• No member of the armed forces community should face disadvantage in the provision of public and commercial services compared to any other citizen
  • In some circumstances special treatment may be appropriate, especially for the injured or bereaved

Beyond the core statement, there are a number of options that the signing company can commit to. The intention is that the company will offer support in a way that is appropriate to their situation and circumstances. They can also add commitments that are not part of the template.

As part of the changes introduced with the 2010 Strategic Defence and Security Review, the reserve forces are playing an increasing role in the UK’s defence commitments. Given that, it’s entirely sensible to ensure that they are not disadvantaged. Personally, I find it odd to think that anyone serving in the services (whether full time or part time) might find themselves disadvantaged in some way.

In my ideal world, we wouldn’t need the armed forces. In the real world, however, the armed forces are sometimes called upon to resolve issues. Sometimes I disagree with the decision to deploy forces, but my disagreement is with the politicians, not the servicemen and women that risk life and limb. They shouldn’t be disadvantaged because they are willing to take those risks, and if they need special treatment, they should have easy access to it. Anything less is an insult.

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Getting Friendly with the National Archives

National Archives logo
I’m a huge fan of the National Archives. It’s a wonderful resource for research. Last time I was there, I put my money where my mouth is, and joined the Friends of The National Archives. My membership card arrived in the post yesterday. As a Friend, I get several benefits (discounts at the shop and online book shop, discounts on events, exclusive events, magazine, etc). The magazine is interesting (I was able to see the latest copy while I was at the Archive), and I’m looking forward to the next issue.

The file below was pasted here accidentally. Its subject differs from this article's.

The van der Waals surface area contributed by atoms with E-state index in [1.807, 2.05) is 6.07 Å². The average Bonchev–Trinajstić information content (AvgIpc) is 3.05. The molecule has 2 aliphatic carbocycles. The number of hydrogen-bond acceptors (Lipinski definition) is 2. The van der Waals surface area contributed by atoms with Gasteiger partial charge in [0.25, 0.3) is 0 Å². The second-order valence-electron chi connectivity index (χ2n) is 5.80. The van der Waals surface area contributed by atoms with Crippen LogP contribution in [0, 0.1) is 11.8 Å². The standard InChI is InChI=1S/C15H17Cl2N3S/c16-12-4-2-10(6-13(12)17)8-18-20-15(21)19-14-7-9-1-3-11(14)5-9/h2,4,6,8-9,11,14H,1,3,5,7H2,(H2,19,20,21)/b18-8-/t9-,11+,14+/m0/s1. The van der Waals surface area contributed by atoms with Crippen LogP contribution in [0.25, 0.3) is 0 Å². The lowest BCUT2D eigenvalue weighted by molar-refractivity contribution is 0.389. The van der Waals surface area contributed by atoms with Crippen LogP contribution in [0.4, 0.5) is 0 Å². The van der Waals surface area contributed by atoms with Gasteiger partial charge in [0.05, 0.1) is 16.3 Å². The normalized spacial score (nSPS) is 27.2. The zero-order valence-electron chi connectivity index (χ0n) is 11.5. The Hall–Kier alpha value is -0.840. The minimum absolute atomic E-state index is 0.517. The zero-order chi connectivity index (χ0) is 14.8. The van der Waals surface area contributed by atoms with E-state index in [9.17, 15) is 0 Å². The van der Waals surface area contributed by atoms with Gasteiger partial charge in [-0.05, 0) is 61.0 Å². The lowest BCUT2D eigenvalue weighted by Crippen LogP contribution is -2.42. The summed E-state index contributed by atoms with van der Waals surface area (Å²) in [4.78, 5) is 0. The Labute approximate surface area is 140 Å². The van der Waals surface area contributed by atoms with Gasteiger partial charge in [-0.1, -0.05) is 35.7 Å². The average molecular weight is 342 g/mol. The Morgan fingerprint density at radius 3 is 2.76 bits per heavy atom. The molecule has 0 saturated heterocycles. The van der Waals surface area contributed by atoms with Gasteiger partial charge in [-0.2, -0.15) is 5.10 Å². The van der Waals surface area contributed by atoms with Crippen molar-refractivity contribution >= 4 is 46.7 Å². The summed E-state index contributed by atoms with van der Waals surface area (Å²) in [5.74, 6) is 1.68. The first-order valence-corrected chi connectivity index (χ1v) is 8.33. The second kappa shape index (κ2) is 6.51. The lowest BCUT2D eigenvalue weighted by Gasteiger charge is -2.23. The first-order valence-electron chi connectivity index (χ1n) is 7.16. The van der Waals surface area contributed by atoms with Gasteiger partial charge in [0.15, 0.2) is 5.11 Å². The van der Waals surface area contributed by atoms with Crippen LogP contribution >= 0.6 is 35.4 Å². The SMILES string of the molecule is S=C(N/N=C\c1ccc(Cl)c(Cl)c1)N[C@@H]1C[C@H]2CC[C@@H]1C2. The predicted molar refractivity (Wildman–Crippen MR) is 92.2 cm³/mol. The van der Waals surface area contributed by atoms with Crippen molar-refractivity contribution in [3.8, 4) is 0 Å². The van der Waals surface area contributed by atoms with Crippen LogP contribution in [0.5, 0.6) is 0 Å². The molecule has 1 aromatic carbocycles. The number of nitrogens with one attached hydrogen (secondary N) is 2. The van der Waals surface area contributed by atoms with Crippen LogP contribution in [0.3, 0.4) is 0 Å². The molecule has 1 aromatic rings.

Frankly, though, my primary reason for joining was simply to help the National Archives continue their work. I benefit from that work, after all, and I want to ensure that they are able to keep on doing it. If you’d like to do the same, you can get a membership form here. Alternatively, you can raise money when you shop online, without any extra cost to yourself.

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Digital Reinforcements: Free Ebooks

Digital Reinforcements logo
Ever since I bought my first Kindle in 2010, I’ve found that I prefer ebooks to paper. I’m not blind to the advantages of paper books, however, and I know that many people prefer paper. Whichever format you prefer, most people would admit that both have advantages. I’m sure many people would like to have books in both paper and ebook formats, but don’t want to pay twice for every book.

My publishing company, Shilka Publishing, has a solution. From now on, every Shilka paper book will have a coupon code in the back. By simply entering that code at the checkout on the Shilka website, the reader can download the ebook version for free. You can now read my books as both paper and ebook, taking full advantage of both formats, at no extra cost.

The free ebook can be downloaded in several formats, so that it can be read on any device: Mobi (for Kindle devices & apps), ePub (for other ereaders & ereader apps), and PDF (for reading on a computer). Ereader apps are available for all computers, tablets and smartphones.